As the economic downturn continues, clients who are retirement plan rich, but cash poor, will more frequently use 401(k) debit cards to pay for bills they can't quite manage with regular income. But as with all credit options, clients who misuse these cards may be asking for trouble.


According to the Securities and Exchange Commission, 401(k) debit cards allow consumers to conveniently borrow up to $50,000 or 50 percent of the value of their retirement plan. But many consumers forget that like a traditional credit card balance, 401(k) loans must be paid back … with interest.


Here are some tips to share with clients who are considering such cards:

  • 401(k) debit cards aren't free. They will have to pay interest and may incur fees.
  • Loan repayment is on a prescribed schedule (in five years or less and without missing three consecutive payments). If they fall behind, clients must pay taxes on the entire loan balance and a 10 percent penalty if they're younger than 59 1/2.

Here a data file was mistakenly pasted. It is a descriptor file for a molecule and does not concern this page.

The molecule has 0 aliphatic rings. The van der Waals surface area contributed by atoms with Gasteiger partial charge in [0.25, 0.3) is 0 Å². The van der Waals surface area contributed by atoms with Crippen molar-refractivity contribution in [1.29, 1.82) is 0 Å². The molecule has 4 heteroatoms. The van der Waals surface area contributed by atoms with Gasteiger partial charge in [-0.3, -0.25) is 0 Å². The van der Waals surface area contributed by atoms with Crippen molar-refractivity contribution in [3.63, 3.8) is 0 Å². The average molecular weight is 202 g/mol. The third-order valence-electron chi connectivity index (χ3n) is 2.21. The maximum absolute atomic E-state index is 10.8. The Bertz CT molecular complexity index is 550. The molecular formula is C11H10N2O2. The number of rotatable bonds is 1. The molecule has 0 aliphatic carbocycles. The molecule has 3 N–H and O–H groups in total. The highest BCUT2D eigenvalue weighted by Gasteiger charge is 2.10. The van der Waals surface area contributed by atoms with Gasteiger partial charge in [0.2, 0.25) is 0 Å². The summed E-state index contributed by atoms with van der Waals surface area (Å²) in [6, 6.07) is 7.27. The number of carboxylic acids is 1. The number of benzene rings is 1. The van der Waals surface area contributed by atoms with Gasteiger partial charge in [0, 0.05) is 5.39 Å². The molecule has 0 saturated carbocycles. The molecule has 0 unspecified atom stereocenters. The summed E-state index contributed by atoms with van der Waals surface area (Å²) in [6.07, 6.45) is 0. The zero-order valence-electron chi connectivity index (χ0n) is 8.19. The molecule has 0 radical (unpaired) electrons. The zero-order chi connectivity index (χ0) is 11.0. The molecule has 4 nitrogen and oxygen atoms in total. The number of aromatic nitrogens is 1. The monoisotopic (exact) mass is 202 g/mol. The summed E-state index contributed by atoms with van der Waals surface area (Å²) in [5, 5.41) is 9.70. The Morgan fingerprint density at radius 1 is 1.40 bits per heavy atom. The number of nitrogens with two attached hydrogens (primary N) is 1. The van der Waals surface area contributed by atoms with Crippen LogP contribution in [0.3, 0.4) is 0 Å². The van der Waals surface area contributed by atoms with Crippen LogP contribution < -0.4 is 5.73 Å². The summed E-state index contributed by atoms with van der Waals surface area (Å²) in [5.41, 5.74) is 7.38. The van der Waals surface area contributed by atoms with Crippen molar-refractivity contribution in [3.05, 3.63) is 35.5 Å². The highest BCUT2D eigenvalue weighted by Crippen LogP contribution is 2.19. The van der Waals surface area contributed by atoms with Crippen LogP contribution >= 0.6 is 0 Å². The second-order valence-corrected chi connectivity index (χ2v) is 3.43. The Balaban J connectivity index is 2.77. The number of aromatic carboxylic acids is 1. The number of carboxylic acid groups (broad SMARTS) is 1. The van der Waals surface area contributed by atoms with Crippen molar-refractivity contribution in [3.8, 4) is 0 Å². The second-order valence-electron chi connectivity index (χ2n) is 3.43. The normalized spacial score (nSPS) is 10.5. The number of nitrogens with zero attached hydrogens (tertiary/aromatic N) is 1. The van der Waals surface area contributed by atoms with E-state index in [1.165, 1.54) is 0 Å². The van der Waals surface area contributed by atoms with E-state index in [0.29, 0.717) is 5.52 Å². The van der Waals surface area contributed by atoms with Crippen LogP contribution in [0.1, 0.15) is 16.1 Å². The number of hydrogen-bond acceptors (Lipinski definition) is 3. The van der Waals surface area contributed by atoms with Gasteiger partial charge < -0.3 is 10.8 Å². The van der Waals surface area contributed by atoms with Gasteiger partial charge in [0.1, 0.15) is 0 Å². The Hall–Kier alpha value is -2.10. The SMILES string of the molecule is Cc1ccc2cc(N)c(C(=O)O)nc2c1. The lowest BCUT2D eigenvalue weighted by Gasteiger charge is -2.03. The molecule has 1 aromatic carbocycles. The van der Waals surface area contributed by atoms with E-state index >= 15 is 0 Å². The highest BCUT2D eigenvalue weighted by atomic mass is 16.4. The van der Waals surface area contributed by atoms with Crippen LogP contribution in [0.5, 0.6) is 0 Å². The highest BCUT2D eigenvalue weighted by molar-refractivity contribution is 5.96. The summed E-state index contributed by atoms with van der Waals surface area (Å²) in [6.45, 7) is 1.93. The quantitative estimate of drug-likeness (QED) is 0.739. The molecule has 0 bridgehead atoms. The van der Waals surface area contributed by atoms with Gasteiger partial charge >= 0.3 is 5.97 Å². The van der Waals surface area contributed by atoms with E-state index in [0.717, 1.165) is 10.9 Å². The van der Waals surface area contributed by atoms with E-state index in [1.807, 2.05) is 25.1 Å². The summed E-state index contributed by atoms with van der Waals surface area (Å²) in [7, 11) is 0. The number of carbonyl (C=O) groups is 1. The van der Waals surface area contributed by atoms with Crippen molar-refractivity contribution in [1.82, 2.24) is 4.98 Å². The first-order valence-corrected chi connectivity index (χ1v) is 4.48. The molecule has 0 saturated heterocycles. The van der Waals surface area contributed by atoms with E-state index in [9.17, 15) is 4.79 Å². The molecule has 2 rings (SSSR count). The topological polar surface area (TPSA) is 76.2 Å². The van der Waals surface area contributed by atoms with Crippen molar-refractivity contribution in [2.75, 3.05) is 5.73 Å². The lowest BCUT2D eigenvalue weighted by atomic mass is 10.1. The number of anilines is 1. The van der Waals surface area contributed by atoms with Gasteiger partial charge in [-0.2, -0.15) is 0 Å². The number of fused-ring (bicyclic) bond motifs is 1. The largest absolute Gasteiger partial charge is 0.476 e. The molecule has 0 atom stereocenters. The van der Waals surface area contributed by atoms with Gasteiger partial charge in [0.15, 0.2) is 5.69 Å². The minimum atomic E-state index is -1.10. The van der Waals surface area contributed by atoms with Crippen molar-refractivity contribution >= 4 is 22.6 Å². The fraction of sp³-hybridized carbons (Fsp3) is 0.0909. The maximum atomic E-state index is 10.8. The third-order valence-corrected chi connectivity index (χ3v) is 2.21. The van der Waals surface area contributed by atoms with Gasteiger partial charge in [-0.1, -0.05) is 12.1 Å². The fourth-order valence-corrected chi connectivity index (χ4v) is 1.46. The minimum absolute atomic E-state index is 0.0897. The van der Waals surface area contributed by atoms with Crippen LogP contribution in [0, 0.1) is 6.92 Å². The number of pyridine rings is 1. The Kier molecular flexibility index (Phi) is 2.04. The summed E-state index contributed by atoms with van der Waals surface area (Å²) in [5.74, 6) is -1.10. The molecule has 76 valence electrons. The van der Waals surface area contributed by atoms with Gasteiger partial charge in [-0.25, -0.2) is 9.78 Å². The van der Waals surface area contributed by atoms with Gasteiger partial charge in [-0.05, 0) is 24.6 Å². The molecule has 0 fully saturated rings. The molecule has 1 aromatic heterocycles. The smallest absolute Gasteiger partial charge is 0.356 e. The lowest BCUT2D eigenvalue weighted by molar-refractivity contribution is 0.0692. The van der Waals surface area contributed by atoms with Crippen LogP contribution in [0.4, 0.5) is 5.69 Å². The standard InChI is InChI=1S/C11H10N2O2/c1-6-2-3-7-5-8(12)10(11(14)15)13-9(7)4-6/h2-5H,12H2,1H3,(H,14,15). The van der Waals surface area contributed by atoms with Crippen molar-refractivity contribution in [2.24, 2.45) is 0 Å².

• The amount borrowed will earn a lower rate of return than the unborrowed portion of their plan.
  • Clients must make loan payments directly to the plan provider and not rely on their employer's payroll deduction mechanism.

If your clients are careful with these cards, they can be a helpful source of emergency cash. But as with all forms of credit, self-discipline is key.

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